2016 Season Poster
Skills: Branding, Logo Design, Graphic Design, Poster Design, Illustration
Tools: Adobe CC Suite (Illustrator, Photoshop)
Challenge: Connect two disparate productions in one cohesive poster that would sell tickets.
Results: Nearly half of all performances throughout the season sold out.
Image of framed Wildwood Summer Theatre 2016 Season poster leaning against the wall on the floor of a white room
Emboldened by a new website, new sponsorships, and a new partnership with the Gaithersburg Arts Barn; the board decided to produce two shows in one summer for the first time since 1991—Grease and NINE. Two very different shows! My task was to bring these two together into a visually-pleasing, balanced package that also allowed passersby to quickly get the information they need.
Image of three logo iterations for Wildwood Summer Theatre's 2016 production of NINE, with the winner enlarged in the center

I was able to put together three logo options for NINE in the short time I had. The director then reviewed the options, gave his feedback, and selected the direction that best suited his vision for the show.

In stark contrast to NINE's lack of a logo (let alone branding rules), Grease has very strongly defined branding attached to its license. Slapping on the word "NINE" in plain text would make the poster feel unbalanced, so I decided to tackle a logo for NINE first. I went to the director for some insight into his vision for this production and how he might like to brand it and he fortunately gave me plenty to work with.
Looking at the image above, the option at left feels a little more like the movie version's branding in its typography. Thematically, it simply focuses on the fact that the main character, Guido, is a filmmaker. In hindsight, it is a little...obvious.
The option at right focuses on the pronounced presence of women in both the show and in Guido's life. He surrounds himself with women, in fact—his wife, his lover, his muse, his critic, his producer, and everyone else around him are women. Guido is the only man in the entire show. In this production, even Guido's younger self was played by a woman.
The option in the center—the winning concept—brings it all together to hint more at the story. The sunglasses play dual roles in that they carry the air of "coolness" associated with a world-famous personality, but also serve as a symbol for the fact that Guido spends a lot of the show hiding—from his producer, his fans, and even himself. The title of the show invokes a "name-in-lights" marquee echoing what he's surely seen dozens of times, but it is merely a distorted reflection—a nod to the fact that "[he] can't make this movie" anymore by the time the show reaches its climax. The silhouetted woman again touches on the strong presence of women in the story, but her placement as a reflection in Guido's glasses hints at how Guido sees the women in his life—distorted through his own lens, existing only (as far as he's concerned) to be what he needs them to be.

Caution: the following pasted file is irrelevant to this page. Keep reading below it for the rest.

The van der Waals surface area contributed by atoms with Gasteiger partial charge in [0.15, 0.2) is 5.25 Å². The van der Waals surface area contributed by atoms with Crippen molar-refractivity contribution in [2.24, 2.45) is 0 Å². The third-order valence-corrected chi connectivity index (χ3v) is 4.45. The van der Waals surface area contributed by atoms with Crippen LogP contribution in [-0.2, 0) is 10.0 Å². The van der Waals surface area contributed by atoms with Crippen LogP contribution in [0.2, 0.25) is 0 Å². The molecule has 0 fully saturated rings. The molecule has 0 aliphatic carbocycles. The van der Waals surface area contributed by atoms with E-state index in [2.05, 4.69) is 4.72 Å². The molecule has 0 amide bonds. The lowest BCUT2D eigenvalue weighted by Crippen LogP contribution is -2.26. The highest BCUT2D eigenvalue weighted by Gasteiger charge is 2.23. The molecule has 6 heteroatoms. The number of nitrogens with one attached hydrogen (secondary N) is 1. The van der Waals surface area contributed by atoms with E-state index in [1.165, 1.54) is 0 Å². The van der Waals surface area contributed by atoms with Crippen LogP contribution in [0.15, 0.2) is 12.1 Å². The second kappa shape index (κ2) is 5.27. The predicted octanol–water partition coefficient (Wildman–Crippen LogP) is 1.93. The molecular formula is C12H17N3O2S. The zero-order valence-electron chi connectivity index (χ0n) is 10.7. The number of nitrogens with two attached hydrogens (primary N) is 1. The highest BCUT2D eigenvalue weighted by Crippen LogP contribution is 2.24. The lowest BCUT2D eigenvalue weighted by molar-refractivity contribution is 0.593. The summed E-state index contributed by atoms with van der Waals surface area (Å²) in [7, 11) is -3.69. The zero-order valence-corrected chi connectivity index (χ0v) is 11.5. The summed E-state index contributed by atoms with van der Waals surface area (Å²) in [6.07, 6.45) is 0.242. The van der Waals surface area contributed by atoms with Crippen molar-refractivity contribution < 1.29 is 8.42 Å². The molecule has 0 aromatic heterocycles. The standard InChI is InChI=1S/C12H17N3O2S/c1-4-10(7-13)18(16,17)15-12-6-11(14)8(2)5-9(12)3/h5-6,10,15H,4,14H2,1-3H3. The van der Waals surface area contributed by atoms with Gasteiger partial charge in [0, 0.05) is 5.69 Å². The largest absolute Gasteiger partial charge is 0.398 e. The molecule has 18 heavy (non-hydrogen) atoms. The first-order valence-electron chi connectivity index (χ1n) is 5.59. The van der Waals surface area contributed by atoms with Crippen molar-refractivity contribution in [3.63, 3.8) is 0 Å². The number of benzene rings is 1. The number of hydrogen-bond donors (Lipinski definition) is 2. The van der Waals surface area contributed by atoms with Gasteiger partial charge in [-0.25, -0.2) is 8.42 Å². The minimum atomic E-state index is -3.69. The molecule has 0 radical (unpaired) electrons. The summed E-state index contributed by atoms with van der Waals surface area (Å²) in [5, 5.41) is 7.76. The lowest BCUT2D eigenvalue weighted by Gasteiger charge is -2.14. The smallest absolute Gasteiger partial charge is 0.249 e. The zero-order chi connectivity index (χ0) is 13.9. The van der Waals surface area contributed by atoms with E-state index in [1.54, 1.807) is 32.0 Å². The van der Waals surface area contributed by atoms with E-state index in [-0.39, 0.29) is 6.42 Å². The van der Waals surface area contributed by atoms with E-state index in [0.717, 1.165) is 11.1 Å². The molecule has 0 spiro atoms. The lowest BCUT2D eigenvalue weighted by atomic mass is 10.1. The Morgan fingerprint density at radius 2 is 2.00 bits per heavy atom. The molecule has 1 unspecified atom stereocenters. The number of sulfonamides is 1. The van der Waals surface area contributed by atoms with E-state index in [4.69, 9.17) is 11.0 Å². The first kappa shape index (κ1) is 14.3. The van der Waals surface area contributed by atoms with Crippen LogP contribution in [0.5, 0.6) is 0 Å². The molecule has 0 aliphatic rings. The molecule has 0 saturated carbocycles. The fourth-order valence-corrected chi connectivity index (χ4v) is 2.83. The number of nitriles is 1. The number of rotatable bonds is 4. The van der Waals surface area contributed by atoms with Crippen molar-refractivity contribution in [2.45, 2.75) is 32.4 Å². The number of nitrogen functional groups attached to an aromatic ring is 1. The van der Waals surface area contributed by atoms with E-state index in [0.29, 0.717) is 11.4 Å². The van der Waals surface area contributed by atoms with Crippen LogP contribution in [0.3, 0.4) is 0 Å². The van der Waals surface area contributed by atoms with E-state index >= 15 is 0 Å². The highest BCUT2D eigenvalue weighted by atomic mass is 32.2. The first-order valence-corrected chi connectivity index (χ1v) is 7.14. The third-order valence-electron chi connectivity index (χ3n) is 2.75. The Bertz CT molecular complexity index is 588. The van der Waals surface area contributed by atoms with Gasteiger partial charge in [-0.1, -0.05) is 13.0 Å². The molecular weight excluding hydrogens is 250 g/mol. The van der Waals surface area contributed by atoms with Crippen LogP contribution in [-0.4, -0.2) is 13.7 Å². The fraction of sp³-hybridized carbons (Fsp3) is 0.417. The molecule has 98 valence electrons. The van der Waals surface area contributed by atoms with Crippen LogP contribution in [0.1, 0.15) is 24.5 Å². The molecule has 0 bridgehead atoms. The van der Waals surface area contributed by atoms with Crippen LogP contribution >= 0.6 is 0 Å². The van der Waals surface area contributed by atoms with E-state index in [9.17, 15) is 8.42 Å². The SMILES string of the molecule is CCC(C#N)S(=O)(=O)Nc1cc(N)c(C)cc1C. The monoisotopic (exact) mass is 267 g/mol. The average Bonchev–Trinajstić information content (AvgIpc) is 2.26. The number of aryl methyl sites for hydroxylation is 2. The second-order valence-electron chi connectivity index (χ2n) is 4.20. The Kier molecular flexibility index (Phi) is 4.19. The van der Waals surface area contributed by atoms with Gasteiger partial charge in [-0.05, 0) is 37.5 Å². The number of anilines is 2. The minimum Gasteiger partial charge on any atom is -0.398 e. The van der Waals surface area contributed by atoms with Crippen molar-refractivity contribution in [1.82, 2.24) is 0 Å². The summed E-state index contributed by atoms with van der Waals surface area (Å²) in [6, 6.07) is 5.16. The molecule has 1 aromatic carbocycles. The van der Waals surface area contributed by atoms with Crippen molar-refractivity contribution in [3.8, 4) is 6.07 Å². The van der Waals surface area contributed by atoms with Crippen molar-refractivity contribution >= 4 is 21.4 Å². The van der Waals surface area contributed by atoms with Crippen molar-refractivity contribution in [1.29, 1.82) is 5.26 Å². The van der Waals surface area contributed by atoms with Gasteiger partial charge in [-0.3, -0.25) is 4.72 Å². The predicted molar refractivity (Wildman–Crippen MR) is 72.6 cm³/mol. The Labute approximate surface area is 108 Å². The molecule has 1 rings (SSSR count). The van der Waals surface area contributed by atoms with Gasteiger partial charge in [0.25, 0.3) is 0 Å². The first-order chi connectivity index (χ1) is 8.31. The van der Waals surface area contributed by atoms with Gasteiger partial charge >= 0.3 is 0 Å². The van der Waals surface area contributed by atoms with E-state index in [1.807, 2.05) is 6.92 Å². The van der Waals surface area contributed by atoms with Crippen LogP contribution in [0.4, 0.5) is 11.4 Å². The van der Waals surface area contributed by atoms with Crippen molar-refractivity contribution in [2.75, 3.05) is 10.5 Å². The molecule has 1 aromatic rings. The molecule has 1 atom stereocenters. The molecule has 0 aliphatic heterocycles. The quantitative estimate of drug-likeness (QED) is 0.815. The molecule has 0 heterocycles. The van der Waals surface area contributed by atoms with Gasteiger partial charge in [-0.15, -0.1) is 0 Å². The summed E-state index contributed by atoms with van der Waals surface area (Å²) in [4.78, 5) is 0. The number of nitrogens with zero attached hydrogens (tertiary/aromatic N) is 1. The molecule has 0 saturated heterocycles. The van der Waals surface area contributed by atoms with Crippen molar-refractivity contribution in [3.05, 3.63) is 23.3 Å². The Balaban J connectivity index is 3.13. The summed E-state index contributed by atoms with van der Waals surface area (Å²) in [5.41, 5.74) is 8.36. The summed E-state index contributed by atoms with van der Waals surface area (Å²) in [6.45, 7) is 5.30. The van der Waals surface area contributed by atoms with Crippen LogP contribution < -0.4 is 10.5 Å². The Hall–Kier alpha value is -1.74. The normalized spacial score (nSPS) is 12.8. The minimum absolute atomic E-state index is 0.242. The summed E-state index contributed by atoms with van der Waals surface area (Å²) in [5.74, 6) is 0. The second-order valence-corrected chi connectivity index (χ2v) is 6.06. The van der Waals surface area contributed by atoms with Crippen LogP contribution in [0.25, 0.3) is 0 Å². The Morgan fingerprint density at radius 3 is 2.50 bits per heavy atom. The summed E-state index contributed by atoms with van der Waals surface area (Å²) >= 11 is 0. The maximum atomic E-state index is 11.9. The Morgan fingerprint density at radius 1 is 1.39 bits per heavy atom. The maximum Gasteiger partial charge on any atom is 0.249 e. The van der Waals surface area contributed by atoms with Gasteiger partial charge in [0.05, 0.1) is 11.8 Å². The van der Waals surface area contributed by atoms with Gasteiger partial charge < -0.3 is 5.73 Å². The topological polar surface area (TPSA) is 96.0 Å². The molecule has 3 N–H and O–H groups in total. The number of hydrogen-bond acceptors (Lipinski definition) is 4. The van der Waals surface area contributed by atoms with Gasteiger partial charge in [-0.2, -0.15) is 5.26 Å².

Collage including three iterations of the Facebook banner for the 2016 season at left along with the first draft of the poster at right

This early direction for the poster and seasonal branding skewed too dark and utilitarian. To the left are three cover photos I put together for the Wildwood Facebook page while mulling over what I wanted to do with the poster. To the right is the first draft of the poster before any of the information was finalized, just to give the producer an idea of what I was thinking.

Now that both shows had logos, it was time to tackle the issue of bringing them together in one cohesive poster. The Facebook cover photos above explore my first instinct: split the space 50/50 and give exactly half of the page to each show. I had successfully used that tactic for other projects in the past, but these two logos have such different weights and colors that it felt unbalanced no matter what I did. So I decided to try focusing on the company as a whole, using Wildwood's brand colors to frame the poster instead of giving equal attention to each show's tone and risking a clash.
A photo of some of Wildwood Summer Theatre's 2016 company members holding copies of the final poster

Members of the company get together mid-season each year for Poster Put-Up Day: participants are split into teams, each with a stack of posters and a neighborhood to canvas. It's both weird and cool to see a bunch of your friends proudly displaying something you made!

While brightening up the color scheme I was also given the OK to summarize the ticketing and performance information rather than listing it all out in full detail—phew! Less text meant I could have more freedom to create a typographical hierarchy that made sense, put some whitespace back in, give each element more breathing room, and even add that little decorative touch in form of a subtle chevron design rather than straight-edged stripes to separate the segments.
Grease sold out nearly every performance that season and, despite its "second stage" standing and lack of name recognition, NINE came pretty close to selling out too! A fitting final season to close out my Wildwood tenure.

Other Work